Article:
Yesterday evening, walking home from the train station, I saw a most wondrous sight: bats flying out in the dusk. At first I thought they were birds, but then saw the membranous wings, the blunt heads, the outstretched legs in place of feathered tails. They were departing from some distant roost, and they streamed overhead non-stop in loose groups, all flying in the same general direction. There was nothing inherently sinister about that flock of bats.

I marvelled at how silent they were. They made no sound apart from the faintest flap flap of soft wings. And, but it might have been my imagination, the faintest of chirpings. On and on they came; I must have stood there with my head craned upwards for a full five minutes, entranced by the bats.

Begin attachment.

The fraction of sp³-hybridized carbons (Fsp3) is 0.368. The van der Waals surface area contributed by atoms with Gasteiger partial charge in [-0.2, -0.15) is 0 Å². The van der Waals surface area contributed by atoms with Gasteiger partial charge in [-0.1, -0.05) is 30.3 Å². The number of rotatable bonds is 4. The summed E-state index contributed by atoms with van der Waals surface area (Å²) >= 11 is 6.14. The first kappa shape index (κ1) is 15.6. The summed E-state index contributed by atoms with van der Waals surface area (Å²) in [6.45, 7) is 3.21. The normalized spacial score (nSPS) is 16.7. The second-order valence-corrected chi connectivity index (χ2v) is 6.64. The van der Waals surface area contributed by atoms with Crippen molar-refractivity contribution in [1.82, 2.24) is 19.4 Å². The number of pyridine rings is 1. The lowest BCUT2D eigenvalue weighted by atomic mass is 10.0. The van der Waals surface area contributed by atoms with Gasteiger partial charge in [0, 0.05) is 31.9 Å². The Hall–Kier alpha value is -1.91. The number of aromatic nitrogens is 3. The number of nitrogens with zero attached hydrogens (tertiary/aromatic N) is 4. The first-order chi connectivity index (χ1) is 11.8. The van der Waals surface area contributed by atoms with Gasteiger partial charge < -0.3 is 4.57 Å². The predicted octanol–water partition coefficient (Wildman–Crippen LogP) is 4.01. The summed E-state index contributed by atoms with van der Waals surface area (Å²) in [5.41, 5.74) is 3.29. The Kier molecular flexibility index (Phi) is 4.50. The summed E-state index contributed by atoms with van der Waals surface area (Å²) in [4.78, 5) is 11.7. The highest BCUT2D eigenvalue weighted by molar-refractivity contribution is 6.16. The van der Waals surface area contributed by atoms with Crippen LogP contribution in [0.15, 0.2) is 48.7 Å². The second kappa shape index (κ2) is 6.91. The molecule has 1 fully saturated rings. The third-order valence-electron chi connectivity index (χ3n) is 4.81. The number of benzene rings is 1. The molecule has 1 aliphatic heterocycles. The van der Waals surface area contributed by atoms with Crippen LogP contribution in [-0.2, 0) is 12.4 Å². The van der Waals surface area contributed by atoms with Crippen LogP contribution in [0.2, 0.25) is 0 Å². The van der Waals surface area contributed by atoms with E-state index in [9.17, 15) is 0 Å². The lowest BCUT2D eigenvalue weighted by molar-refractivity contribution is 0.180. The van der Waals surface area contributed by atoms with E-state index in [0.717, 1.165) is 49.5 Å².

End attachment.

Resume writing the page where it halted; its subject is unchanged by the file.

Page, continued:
Then I recalled, in a vivid flashback, an almost identical vision I had some years ago, watching a flock of corvids streaming overhead at sunset. Black crows in an endless stream, flying towards their night roost, cawing like commuters shouting news and gossip to each other as they made their way home. Now I saw the same vision, but these were bats, departing to forage and socialize, and possibly calling the same kinds of greetings to each other in their ultrasonic voices.

A fascinating mirror: one flock going home in the evening from their day activities, whilst another flock emerges at about the same time to go about the same business night. How wonderful!